NOT TO BE PUBLISHED IN OFFICIAL REPORTS
California Rules of Court, rule 8.1115(a), prohibits courts and parties from citing or relying on opinions not certified for publication or ordered published, except as specified by rule 8.1115(b). This opinion has not been certified for publication or ordered published for purposes of rule 8.1115. (Humboldt County Super. Ct. No. DR070176, DR070402)
Plaintiffs sued the County of Humboldt for maintaining a dangerous condition of public property after they crashed their motorcycles while riding together on a hilly road and were injured. A jury eventually concluded that the County was not liable. This appeal raises two discrete issues concerning the award of costs after trial: whether the trial court abused its discretion in awarding $12,028.33 in expert witness fees pursuant to Code of Civil Procedure section 998, where the offer to compromise was for dismissal with prejudice in return for a waiver of costs; and whether the trial court abused its discretion in holding plaintiffs jointly and severally liable for all of the costs awarded to the County, rather than apportioning costs equally among the plaintiffs.
All further undesignated statutory references are to the Code of Civil Procedure.
We hold that the trial court abused its discretion in awarding costs under section 998, and will modify the judgment accordingly. We also hold that the trial court did not abuse its discretion in holding plaintiffs jointly and severally liable for the remaining costs, and will affirm that portion of the judgment.
FACTUAL AND PROCEDURAL BACKGROUND
Because of the limited nature of this appeal, we set forth the facts only briefly. In June 2006, plaintiffs Merle Reuser, Patrick Fairlee, Ryan McAuley, and Mark Zimmerschied were riding their motorcycles together in an unincorporated area of Humboldt County when they crashed. In two separate lawsuits that were filed in March and May 2007, and eventually consolidated for trial, the four plaintiffs sued the County of Humboldt (the County) for premises liability, claiming that their motorcycle crash was caused by dangerous conditions on the roadway that the County had prior notice of but failed to remedy.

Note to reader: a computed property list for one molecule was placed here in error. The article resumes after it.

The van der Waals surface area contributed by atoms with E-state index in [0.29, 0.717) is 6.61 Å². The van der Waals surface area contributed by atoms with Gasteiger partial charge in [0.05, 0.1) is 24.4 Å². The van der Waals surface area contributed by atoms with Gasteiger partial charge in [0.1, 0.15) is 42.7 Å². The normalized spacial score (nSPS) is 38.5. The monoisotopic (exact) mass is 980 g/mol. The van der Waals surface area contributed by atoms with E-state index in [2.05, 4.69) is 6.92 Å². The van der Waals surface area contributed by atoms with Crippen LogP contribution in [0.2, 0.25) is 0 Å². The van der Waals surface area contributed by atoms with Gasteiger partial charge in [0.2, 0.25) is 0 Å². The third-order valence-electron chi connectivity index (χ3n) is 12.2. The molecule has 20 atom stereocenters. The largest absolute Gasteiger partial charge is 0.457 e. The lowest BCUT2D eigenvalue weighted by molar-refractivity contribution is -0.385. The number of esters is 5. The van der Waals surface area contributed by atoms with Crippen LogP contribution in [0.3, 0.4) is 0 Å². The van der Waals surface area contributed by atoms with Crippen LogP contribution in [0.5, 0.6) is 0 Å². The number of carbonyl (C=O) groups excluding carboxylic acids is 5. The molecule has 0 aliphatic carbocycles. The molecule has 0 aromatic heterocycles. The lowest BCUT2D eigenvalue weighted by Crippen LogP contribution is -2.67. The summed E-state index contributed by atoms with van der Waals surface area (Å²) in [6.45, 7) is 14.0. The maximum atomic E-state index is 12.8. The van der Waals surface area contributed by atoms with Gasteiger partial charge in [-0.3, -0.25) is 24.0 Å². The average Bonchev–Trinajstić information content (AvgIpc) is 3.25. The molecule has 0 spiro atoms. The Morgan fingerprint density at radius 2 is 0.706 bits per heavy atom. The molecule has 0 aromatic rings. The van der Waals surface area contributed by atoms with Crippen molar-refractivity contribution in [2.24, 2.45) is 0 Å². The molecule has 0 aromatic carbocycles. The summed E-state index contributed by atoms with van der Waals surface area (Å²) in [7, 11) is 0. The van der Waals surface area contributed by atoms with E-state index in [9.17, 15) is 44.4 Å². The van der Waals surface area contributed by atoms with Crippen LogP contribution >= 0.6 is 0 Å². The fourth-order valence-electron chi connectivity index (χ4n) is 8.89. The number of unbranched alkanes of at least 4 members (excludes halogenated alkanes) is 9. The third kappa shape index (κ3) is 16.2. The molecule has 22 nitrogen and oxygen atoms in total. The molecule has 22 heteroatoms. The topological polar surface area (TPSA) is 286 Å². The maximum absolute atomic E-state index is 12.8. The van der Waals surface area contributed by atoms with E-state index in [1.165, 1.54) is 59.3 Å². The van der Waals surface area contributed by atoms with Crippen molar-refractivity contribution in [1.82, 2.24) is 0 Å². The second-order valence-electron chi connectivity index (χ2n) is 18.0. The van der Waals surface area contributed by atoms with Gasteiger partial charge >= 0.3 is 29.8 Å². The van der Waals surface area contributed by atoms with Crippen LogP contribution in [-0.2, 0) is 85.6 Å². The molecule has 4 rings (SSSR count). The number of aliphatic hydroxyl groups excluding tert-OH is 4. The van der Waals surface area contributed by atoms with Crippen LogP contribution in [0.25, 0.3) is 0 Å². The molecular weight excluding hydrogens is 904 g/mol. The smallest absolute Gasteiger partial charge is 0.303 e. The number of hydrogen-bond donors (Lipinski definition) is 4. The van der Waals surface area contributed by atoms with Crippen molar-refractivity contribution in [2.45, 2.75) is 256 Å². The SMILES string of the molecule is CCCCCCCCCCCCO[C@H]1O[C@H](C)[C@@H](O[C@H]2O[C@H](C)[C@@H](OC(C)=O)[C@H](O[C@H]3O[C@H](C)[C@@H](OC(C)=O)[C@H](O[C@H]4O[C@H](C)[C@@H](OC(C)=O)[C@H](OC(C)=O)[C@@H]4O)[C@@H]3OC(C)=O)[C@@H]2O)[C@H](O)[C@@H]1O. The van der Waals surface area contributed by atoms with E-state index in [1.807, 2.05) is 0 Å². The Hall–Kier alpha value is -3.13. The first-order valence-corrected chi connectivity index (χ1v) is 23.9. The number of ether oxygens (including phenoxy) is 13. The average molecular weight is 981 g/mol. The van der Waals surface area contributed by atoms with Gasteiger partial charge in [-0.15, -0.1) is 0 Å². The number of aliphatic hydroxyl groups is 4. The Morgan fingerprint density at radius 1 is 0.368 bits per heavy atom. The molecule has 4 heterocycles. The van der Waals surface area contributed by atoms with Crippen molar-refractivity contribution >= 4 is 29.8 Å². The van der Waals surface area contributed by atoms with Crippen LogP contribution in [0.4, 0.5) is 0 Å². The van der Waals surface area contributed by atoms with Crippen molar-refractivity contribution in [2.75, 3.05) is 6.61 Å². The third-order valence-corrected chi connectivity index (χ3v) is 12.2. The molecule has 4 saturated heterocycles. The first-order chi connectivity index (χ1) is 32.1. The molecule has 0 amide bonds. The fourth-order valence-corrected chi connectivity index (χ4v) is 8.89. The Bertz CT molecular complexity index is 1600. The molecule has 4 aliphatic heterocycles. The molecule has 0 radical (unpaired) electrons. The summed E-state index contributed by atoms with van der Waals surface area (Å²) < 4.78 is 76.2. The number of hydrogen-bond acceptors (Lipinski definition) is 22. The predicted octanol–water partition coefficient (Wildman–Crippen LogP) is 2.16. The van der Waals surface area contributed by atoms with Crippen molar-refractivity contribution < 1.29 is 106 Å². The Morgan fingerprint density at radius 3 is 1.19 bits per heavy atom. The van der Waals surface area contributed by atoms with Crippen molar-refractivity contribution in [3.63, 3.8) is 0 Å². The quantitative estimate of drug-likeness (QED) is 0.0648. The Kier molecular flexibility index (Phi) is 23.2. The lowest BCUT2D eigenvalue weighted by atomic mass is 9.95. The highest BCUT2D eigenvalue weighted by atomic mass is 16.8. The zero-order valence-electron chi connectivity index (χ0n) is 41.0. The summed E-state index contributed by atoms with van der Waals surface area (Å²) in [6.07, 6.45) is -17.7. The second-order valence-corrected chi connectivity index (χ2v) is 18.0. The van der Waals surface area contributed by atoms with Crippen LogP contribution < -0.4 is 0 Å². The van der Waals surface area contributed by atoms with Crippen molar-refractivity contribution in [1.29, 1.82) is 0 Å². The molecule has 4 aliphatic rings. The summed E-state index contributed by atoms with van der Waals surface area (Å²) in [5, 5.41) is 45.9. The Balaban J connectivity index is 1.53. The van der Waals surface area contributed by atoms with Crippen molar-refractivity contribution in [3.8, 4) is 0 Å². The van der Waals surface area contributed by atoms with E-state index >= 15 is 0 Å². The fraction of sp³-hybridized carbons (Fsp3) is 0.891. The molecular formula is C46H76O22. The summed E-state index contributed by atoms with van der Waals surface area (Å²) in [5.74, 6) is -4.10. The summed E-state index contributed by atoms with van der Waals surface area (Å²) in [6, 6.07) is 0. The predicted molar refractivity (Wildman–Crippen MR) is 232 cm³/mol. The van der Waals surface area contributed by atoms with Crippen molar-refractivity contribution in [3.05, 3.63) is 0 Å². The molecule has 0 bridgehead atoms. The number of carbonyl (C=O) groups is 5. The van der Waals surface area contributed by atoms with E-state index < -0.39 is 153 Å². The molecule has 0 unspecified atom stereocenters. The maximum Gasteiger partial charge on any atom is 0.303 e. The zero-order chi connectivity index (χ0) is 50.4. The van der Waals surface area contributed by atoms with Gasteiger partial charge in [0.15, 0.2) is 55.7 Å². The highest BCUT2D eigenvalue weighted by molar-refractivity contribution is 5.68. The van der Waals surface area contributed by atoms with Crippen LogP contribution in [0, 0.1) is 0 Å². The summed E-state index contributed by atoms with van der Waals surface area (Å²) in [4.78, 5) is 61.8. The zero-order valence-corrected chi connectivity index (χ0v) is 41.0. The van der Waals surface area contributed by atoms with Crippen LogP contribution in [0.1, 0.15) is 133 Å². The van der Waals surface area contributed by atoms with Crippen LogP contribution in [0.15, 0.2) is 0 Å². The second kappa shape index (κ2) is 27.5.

Reuser filed a complaint in March 2007. Fairlee, McAuley, and Zimmerschied filed a separate complaint in May 2007, and an amended complaint in June 2007. The two cases were consolidated for trial in November 2007.
On March 31, 2008, the County served each plaintiff with an offer to compromise pursuant to section 998 (998 offer) for a dismissal of plaintiffs' cases with prejudice in return for a waiver of costs by the County. Fairlee, McAuley, and Zimmerschied rejected the offers on April 9. Reuser, who was represented by separate counsel at the time, never responded to the County's offer.
The case proceeded to trial in January 2014, by which time all four plaintiffs were represented by the same attorney. The jury returned special verdicts against each plaintiff, finding that the location in question did not constitute a dangerous condition of public property at the time of the crash.
After judgment was entered in its favor, the County submitted a memorandum of costs, seeking $12,028.33 in expert witness fees pursuant to section 998, and $14,221.50 in other costs pursuant to section 1032. Plaintiffs moved to strike and tax the County's memorandum of costs. They argued, among other things, that the expert witness fees should be stricken because the County's 998 offers were made in bad faith. They also argued that the trial court should apportion any costs it awarded equally among the plaintiffs, instead of holding them jointly and severally liable for the costs.
Section 1032 allows a prevailing party to recover certain costs "as a matter of right." (§ 1032, subd. (b).) Expert witness fees are not recoverable costs under section 1032 (see § 1033.5, subd. (b)(1)), but as we explain below, they can be awarded under section 998 in certain circumstances.
The trial court denied plaintiffs' motion (except for taxing approximately $494.94 in section 1032 costs that are not at issue on appeal). In refusing to strike the County's expert witness fees, the trial court noted that the 998 offers were presumptively reasonable because the jury returned a defense verdict, and that plaintiffs did not meet their burden of rebutting the presumption of reasonableness. The trial court also ruled that plaintiffs were jointly and severally liable for all of the costs awarded to the County.
Plaintiffs timely filed this appeal.
A. The Trial Court Abused Its Discretion in Awarding Expert Witness Fees.
Plaintiffs argue that the trial court abused its discretion by awarding expert witness fees to the County because the 998 offers were not reasonable and in good faith.